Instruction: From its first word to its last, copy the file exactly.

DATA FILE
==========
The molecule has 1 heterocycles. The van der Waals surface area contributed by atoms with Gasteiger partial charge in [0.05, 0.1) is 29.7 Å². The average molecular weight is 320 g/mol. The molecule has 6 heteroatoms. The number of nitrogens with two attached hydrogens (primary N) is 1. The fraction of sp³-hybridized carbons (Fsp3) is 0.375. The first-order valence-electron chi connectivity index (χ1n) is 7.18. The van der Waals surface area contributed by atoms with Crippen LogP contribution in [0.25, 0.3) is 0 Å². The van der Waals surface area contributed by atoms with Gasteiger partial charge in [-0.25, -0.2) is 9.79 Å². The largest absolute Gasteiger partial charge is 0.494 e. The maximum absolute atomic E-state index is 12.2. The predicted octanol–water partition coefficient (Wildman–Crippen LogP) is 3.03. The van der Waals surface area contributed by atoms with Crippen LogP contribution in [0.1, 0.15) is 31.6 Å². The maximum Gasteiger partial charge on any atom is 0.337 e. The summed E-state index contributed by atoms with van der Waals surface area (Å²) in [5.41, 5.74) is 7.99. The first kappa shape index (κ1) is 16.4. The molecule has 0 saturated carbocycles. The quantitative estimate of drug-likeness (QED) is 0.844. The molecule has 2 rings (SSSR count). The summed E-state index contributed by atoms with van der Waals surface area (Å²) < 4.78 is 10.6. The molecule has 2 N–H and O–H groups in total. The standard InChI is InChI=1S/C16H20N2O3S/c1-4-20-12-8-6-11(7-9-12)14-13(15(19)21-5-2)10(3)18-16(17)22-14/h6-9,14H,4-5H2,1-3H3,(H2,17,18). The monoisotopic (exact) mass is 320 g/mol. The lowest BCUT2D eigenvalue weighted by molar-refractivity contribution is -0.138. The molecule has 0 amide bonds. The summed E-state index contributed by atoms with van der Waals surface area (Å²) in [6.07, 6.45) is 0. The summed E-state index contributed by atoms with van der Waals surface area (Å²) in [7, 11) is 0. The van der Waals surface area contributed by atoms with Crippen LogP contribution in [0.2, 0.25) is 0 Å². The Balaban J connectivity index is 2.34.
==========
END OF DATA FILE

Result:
The molecule has 1 heterocycles. The van der Waals surface area contributed by atoms with Gasteiger partial charge in [0.05, 0.1) is 29.7 Å². The average molecular weight is 320 g/mol. The molecule has 6 heteroatoms. The number of nitrogens with two attached hydrogens (primary N) is 1. The fraction of sp³-hybridized carbons (Fsp3) is 0.375. The first-order valence-electron chi connectivity index (χ1n) is 7.18. The van der Waals surface area contributed by atoms with Crippen LogP contribution in [0.25, 0.3) is 0 Å². The van der Waals surface area contributed by atoms with Gasteiger partial charge in [-0.25, -0.2) is 9.79 Å². The largest absolute Gasteiger partial charge is 0.494 e. The maximum absolute atomic E-state index is 12.2. The predicted octanol–water partition coefficient (Wildman–Crippen LogP) is 3.03. The van der Waals surface area contributed by atoms with Crippen LogP contribution in [0.1, 0.15) is 31.6 Å². The maximum Gasteiger partial charge on any atom is 0.337 e. The summed E-state index contributed by atoms with van der Waals surface area (Å²) in [5.41, 5.74) is 7.99. The first kappa shape index (κ1) is 16.4. The molecule has 0 saturated carbocycles. The quantitative estimate of drug-likeness (QED) is 0.844. The molecule has 2 rings (SSSR count). The summed E-state index contributed by atoms with van der Waals surface area (Å²) < 4.78 is 10.6. The molecule has 2 N–H and O–H groups in total. The standard InChI is InChI=1S/C16H20N2O3S/c1-4-20-12-8-6-11(7-9-12)14-13(15(19)21-5-2)10(3)18-16(17)22-14/h6-9,14H,4-5H2,1-3H3,(H2,17,18). The monoisotopic (exact) mass is 320 g/mol. The lowest BCUT2D eigenvalue weighted by molar-refractivity contribution is -0.138. The molecule has 0 amide bonds. The summed E-state index contributed by atoms with van der Waals surface area (Å²) in [6.07, 6.45) is 0. The summed E-state index contributed by atoms with van der Waals surface area (Å²) in [7, 11) is 0. The van der Waals surface area contributed by atoms with Crippen LogP contribution in [0.2, 0.25) is 0 Å². The Balaban J connectivity index is 2.34.